However, Microsoft has not been strict when applying these requirements, that is, if you have a PC that does not meet them, you can also install Windows 11, in fact Microsoft itself has explained how do it. We may think that this is fine, but it is not, because in reality, when updating an unsupported PC we are taking significant risks of which Microsoft has already alerted:

  • We may have stability and compatibility issues.
  • We can also have performance issues.
  • We have no guarantee that we will receive ongoing updates and support.

Until Microsoft clarifies this issue, and agrees to offer permanent support even to unsupported equipment, we better stay on Windows 10 if our PC does not meet all the official requirements of Windows 11.

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2.-Windows 11 can significantly reduce performance

And not only in computers that use relatively old processors and have somewhat limited hardware, but it is even causing performance problems with latest generation AMD processors, such as the Ryzen 5000 series, and with chips as powerful as the AMD Threadripper Pro 3995WX. . This is due, as we saw at the time, to two serious errors with which Windows 11 has reached the end user.

The first error affects the L3 cache latency in AMD processors that use the Zen architecture in any of its variants, that is, it has a notable impact on both the Zen + and Zen 2 architectures and the recent Zen 3. The second error affects the management of the preferred kernel, and it is also a problem that is limited to AMD processors, significantly reducing their performance.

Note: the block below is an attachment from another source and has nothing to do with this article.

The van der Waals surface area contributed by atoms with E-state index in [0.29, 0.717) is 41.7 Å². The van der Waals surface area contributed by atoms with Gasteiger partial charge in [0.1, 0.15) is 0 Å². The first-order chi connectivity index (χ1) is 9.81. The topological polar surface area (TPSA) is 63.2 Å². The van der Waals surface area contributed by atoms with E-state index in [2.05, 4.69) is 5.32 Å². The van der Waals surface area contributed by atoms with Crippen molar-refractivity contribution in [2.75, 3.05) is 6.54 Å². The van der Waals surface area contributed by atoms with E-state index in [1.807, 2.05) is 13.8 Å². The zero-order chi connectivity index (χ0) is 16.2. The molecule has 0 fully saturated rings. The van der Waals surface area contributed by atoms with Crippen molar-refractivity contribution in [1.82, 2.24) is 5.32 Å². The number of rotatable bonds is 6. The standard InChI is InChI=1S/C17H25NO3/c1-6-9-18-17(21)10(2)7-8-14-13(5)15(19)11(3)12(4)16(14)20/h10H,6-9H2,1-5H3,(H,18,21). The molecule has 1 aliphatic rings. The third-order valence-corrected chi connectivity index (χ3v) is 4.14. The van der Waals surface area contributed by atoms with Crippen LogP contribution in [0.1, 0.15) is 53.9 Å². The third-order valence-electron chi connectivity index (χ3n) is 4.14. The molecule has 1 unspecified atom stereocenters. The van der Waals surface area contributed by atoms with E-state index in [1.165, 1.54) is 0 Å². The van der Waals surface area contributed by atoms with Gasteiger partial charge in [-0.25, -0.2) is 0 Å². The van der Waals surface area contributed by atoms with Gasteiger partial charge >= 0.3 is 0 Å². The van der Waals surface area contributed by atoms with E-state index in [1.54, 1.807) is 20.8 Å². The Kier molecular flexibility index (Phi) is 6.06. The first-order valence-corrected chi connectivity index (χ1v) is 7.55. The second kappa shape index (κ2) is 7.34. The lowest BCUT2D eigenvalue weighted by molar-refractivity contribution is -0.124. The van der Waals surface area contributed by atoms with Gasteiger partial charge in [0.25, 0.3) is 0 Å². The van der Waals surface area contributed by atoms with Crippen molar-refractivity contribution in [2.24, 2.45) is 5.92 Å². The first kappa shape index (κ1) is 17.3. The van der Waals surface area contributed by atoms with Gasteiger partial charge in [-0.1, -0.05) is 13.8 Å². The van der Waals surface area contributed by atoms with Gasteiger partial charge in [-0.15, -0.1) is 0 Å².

Microsoft and AMD have acknowledged the existence of those two problems, and have said that patches will arrive in the coming weeks that will fix them completely, good news that, unfortunately, has been accompanied by another badThe first security patch that Windows 11 has received has only worsened the performance of AMD processors with that operating system.

With these precedents I think things are quite clear, if you have an AMD processor you should not upgrade to Windows 11, at least for now. And if you have an Intel processor, keep reading, since in the end it is not a good idea to immediately jump into updating to that operating system. It is better to have a little patience.

Windows 11

3.-The news that Windows 11 brings are nothing to write home about, for now

It is a fact. Many of the most interesting features and news that Windows 11 was going to bring have, in the end, remained in the pipeline. In this sense, one of the most important is the ability to run Android apps on Windows 11, a feature that will be implemented in the first annual update that this operating system will receive, which means that we will not be able to use it, in the best of cases, until October of next year.

The changes that Windows 11 has brought compared to Windows 10 are, beyond the aesthetic novelties (design and interface), quite limited, and as we will see in the next point, some of the features and functions that were present in said operating system, which means that, in the end, updating to Windows 11 does not really contribute anything especially valuable or important to us. However, we must bear in mind that if we are going to mount a PC based on the new generation of Intel processors, known as Alder Lake-S, Windows 11 will be essential to get the most out of them.